Saturday, February 28, 2009

Fight Looms Over Voter Photo ID Bill In Texas Legislature

According to The Houston Chronicle Sen. Troy Fraser, R-Horseshoe Bay, has alerted senators he plans to bring up the Voter photo ID bill before a special Senate committee on March 10 to obtain approval of the 16 senators required to bring it to the Senate floor for debate and a vote. The Voter photo ID bill could pass in the Senate, where Republicans hold a 19-12 majority, as soon as March 16.

If the bill passes in the Senate, as it likely will, the Texas House is the only opportunity left for Democrats to mount a fight to block the measure. But, it will be a tough fight!

With the Texas House made up of 74 Democrats and 76 Republicans, after the 2008 election, the Voter ID bill will face a tougher fight in the Texas House this year than it did in 2007 when it passed the House, but failed to pass the Senate. That said, Speaker of the House, Joe Straus (R), will likely allow the voter ID bill to go the House floor for debate and an eventual vote, given his comment to reporters on Friday, 16 January 2009, that he favors Voter Photo Identification:
Straus, who voted for the Voter ID House bill in 2007, stated he thinks another examination of whether photo IDs are needed to combat voter fraud is appropriate. He said he does not yet know whether there are sufficient votes in the House to pass a bill.
The Texas Senate on Wednesday, 14 January 2009, voted 18-13, along party lines, to exempt voter identification legislation from the longstanding “Two-Thirds” Rule. The two-thirds rule requires that 21 senators must support a measure before it can be brought to the floor for debate and a vote. The vote was to exempt any bill brought forward in the Texas Senate that would require voters to show a government-issued photo ID at the polls before being allowed to vote.

Under the change, voter ID legislation can be brought up for a vote on the Senate floor with the approval of only 16 senators, not the 21 required under the customary two-thirds rule. (This is the vote now scheduled for March 10.)Democrats could have blocked voter ID legislation under the usual two-thirds rule — as they did two years ago when debate over voter photo ID in the 2007 legislative session paralyzed the State Senate for weeks before the bill was finally rejected.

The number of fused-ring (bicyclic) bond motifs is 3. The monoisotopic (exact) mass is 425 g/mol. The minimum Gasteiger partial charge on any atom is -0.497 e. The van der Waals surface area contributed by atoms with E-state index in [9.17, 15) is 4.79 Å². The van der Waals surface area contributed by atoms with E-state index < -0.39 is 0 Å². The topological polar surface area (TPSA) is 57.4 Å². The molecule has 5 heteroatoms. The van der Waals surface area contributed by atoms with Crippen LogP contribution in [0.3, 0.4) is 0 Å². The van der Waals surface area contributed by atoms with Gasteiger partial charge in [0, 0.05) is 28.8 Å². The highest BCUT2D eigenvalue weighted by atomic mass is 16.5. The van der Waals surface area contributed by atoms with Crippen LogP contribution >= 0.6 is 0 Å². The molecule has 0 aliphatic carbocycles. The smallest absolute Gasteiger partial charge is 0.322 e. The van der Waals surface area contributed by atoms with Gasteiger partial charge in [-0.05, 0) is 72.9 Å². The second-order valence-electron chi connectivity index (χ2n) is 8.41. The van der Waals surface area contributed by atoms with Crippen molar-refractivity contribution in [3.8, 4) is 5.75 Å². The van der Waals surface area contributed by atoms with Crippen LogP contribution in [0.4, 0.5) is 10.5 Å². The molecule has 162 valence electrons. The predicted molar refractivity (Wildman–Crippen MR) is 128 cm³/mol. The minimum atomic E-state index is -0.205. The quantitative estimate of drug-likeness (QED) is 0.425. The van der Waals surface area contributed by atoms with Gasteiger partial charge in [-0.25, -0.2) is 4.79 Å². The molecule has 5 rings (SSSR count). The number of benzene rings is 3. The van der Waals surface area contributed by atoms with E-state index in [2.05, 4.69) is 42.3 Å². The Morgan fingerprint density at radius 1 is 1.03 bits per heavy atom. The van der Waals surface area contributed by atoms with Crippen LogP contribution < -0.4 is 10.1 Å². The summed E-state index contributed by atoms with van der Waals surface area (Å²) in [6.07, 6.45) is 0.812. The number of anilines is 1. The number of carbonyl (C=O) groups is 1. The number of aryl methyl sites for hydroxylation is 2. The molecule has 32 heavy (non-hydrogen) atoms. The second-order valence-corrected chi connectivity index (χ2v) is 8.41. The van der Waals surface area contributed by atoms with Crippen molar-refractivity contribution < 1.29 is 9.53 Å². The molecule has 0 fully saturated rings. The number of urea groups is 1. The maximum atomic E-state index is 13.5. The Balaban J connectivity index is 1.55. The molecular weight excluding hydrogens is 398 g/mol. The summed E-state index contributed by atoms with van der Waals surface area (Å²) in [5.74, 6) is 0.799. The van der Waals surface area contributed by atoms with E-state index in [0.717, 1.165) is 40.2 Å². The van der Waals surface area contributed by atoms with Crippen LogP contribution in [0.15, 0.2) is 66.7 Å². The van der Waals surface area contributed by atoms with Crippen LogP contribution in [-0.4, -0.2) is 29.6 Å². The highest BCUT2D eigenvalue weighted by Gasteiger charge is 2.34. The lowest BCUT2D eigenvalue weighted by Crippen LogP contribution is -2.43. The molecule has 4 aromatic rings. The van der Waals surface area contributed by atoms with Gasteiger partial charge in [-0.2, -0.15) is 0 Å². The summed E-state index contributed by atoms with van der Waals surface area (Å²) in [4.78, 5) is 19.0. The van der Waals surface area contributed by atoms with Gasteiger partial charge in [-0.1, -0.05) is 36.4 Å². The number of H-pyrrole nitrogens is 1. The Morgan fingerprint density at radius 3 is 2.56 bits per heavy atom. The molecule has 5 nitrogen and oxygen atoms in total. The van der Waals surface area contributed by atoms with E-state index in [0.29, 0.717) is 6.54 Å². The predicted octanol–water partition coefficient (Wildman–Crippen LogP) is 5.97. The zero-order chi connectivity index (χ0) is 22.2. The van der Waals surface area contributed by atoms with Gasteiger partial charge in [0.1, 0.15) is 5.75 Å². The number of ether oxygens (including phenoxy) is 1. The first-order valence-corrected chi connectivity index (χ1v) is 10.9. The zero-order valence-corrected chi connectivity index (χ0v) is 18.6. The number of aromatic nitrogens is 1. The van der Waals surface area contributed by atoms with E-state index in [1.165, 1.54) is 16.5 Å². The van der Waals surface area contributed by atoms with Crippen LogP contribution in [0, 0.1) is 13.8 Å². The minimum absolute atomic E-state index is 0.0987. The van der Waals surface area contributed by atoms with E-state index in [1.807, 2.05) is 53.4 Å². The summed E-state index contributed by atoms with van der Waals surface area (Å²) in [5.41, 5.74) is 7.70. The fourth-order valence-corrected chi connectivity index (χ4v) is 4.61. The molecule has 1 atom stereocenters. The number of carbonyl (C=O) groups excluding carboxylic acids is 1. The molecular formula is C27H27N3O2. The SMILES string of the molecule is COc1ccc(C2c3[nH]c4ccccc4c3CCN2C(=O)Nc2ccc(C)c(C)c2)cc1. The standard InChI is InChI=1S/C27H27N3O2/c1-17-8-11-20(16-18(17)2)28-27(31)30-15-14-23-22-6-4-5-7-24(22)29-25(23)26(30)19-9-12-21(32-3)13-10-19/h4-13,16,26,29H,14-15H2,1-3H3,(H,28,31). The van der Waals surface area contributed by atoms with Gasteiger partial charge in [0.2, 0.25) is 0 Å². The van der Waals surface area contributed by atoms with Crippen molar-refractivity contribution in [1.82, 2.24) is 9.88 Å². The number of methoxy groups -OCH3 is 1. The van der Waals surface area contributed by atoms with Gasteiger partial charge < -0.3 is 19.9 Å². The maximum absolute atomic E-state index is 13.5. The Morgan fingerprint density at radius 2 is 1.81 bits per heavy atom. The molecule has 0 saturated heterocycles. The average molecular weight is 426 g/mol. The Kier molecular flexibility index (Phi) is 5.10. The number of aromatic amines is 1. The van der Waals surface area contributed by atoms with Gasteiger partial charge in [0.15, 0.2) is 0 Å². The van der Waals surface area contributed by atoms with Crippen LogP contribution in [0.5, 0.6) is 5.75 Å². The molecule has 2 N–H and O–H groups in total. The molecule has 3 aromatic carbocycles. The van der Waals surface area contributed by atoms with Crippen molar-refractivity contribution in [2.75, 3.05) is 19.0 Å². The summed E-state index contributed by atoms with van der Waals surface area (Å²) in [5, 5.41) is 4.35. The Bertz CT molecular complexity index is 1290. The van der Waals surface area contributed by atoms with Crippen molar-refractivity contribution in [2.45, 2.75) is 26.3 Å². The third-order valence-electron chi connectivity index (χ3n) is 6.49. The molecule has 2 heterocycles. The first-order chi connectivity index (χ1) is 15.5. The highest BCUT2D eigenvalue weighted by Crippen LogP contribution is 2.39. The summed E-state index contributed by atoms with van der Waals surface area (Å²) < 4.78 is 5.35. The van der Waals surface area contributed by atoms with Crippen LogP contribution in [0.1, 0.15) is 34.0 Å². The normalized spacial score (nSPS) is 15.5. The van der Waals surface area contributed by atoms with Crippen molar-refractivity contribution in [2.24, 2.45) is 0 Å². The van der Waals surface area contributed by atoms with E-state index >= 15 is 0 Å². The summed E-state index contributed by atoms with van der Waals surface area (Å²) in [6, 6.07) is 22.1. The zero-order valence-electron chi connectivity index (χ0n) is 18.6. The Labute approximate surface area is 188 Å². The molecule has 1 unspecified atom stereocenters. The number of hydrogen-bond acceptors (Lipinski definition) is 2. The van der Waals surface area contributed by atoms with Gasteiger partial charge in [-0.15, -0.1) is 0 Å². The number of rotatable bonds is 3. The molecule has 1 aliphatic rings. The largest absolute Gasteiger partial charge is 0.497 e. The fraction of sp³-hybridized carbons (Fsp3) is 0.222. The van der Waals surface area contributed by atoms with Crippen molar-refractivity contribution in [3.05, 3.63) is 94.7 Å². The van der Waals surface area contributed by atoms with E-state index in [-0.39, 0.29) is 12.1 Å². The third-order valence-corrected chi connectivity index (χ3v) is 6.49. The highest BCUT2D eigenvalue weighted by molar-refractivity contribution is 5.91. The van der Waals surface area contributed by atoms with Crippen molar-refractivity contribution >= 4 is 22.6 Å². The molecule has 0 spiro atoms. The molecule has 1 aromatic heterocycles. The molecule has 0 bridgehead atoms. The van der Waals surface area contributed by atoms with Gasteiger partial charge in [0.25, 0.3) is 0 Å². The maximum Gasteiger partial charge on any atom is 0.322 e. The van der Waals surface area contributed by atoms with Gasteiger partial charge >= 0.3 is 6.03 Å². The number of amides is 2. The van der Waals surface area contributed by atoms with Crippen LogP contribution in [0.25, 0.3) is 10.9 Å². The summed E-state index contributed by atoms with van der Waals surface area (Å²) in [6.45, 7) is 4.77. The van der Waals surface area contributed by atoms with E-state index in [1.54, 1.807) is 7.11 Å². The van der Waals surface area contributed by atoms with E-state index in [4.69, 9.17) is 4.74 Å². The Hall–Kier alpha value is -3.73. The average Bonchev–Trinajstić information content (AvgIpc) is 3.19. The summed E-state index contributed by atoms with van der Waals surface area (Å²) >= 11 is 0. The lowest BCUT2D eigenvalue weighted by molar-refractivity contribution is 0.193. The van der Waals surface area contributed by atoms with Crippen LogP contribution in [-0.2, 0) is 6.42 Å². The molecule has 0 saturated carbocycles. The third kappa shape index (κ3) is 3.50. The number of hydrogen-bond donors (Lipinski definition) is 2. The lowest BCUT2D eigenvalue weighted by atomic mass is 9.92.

While Texas proponents of voter ID legislation argue that it's needed to combat voter fraud, there is no evidence that the type of fraud that these requirements address has occurred at any point since records have been kept.

Voter Fraud is the claim that large groups of people knowingly and willingly give false information to establish voter eligibility, and knowingly and willingly vote illegally or participate in a conspiracy to encourage illegal voting by others.

Any claim that voter fraud is rampant in Texas is false.

While there is no actual evidence of voter fraud, many studies, such as conducted by the Eagleton Institute of Politics at Rutgers University, find that U.S. citizens of Latino, Asian American and African American heritage are less likely to vote as a result of increasingly restrictive voter ID requirements.

Each of the groups listed in the Eagleton study tend to vote for Democratic candidates and are a growing percentage of Texas voters. The success of Democratic voter registration drives among these Texas groups in 2008 threatens to tip the balance of power away from the Republicans. As the tide of Democratic voters continues to grow across Texas, voter ID legislation would be an effective way for Republicans to hold back the tide.

The Voter ID bill introduced in the House during the 2007 legislative session (HB 218) passed by a vote of 76 to 69 when the House was made up of 69 Democrats and 81 Republicans. Two Republicans, who returned for the 81st legislative session, voted against HR 218 in 2007. The voter ID bill introduced in the Senate during the 2007 legislative session was successfully blocked from advancing in the Senate by Senate Democrats.

Straus, who is consider to be a somewhat more moderate conservative, took over the Speaker's Chair from hard right-winger Tom Craddick for the 2009 legislative session with the support of every Democrat in the Texas House. So far, Straus has not shown much appreciation to House Democrats for putting him in the Speaker's Chair and the he'll likely give no exception for the voter ID bill.

Locate your Collin County legislative district representatives in the House and Senate District here. Your Texas Legislative House and Senate District Numbers can be found on your Voter Registration Card. Check your voter registration card information online here.

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